By Tony Cline, Columnist
Over the past couple years, it seems the WWE has been on a talent collection drive. Kevin Owens, AJ Styles, Shinsuke Nakamura, Bobby Roode, Adam Cole, Bobby Fish, Kyle O’Reilly, and many others, including an entire cruiserweight division and some of the top women in the world after a couple of tournaments, have left the ranks of ROH, NJPW, TNA (now GFW), and other promotions to join the WWE.
For some of these performers, this was the goal all along. For others, it was a bit of a surprise as they have held off for years from signing WWE contracts, either out of a dislike for the company or because it would mean a pay cut, at least initially, to come to the big show.
So, what has changed? Why has the WWE, after spending years with a stagnating or receding talent pool, been able to vastly increase its talent stock in the last few years, with a ramp up that seems to be increasing exponentially as we move forward in time? I have spent the last few months thinking about this, trying to figure out what the missing link was. How did WWE suddenly start to vacuum up all of the available talent in the industry?
Then, a few weeks ago, I had an epiphany. I was watching NXT, and I was able to witness Asuka, the Empress of Tomorrow, relinquish her NXT women’s championship belt due to an upcoming promotion to the main roster. As Asuka stood in the ring, I was struck by how emotional she became. As the crowd chanted “You deserve it,” she began to tear up. Once HHH and Stephanie McMahon-Levesque entered the ring to give her flowers and to hug her goodbye, Asuka had tears streaming down her face as the crowd chanted, “Thank you, Asuka.”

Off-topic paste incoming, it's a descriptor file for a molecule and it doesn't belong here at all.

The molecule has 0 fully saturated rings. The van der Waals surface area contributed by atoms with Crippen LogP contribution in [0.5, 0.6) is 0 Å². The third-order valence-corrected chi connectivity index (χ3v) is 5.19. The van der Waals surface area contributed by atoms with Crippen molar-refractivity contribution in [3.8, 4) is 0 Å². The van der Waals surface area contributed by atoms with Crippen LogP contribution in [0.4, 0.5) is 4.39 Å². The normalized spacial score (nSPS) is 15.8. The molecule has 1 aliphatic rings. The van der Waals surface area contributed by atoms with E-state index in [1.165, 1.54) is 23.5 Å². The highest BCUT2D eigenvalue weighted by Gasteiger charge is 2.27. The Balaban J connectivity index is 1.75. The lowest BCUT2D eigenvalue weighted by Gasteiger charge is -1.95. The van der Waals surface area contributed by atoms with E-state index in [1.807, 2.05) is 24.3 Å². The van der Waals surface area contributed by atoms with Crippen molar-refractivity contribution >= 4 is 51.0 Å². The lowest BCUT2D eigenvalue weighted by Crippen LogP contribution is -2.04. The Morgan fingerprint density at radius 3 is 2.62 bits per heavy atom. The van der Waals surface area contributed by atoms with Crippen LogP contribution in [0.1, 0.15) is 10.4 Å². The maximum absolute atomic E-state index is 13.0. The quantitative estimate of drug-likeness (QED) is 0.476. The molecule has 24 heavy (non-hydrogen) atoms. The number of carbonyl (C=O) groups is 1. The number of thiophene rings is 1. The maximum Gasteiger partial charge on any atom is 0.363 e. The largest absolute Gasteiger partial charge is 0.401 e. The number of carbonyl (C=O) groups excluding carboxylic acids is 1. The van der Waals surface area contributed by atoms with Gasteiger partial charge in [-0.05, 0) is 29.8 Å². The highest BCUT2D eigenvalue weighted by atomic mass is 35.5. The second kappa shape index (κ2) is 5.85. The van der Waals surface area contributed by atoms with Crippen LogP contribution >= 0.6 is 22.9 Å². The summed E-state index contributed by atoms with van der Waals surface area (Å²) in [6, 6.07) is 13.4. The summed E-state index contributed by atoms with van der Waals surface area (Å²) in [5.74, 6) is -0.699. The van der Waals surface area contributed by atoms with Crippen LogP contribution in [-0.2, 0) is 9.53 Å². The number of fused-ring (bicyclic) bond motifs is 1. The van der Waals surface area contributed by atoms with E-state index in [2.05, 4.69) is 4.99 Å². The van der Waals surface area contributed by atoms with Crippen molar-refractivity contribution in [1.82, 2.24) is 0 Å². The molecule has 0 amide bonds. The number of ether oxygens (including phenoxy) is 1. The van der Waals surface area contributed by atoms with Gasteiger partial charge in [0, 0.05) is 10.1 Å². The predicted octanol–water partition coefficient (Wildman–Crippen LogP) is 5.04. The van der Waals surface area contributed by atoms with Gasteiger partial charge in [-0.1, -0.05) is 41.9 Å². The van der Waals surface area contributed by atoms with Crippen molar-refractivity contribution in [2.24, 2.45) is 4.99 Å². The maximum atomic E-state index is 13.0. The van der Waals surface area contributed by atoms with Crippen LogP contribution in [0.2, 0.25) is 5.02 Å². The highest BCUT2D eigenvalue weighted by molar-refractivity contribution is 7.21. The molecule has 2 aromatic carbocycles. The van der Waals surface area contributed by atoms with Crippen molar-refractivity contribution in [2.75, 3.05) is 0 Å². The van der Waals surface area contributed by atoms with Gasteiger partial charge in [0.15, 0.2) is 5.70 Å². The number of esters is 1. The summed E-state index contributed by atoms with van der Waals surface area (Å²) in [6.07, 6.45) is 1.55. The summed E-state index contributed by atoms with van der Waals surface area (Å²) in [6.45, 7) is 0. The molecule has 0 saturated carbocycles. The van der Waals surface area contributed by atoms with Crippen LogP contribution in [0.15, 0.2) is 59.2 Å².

Clearly, she was extremely touched by the love shown by the crowd and the management of NXT. Then I thought back to Nakamura’s send off, as well as those of Bayley, Finn Balor, and Sami Zayn. Each time the fans and management made it clear that these stars were valued and would be missed. And in most, if not all of these situations, the display of love left the performers crying in the ring.
Yes, it’s true that there are other advantages of the NXT contract, especially limited travel. It’s also true that many of these stars go on to get lost in the main roster, losing the heat they had in NXT. But, I suspect many of them realize that WWE, which comes with much higher pay, will one day soon be run by Steph and Hunter, and that the same treatment they see being feted upon the stars of NXT may one day soon be on display in the bigger shows.
The lesson here, for any employer really, is that people want to feel wanted and be treated superbly, and a little effort in these areas will largely overcome other advantages offered by your competition.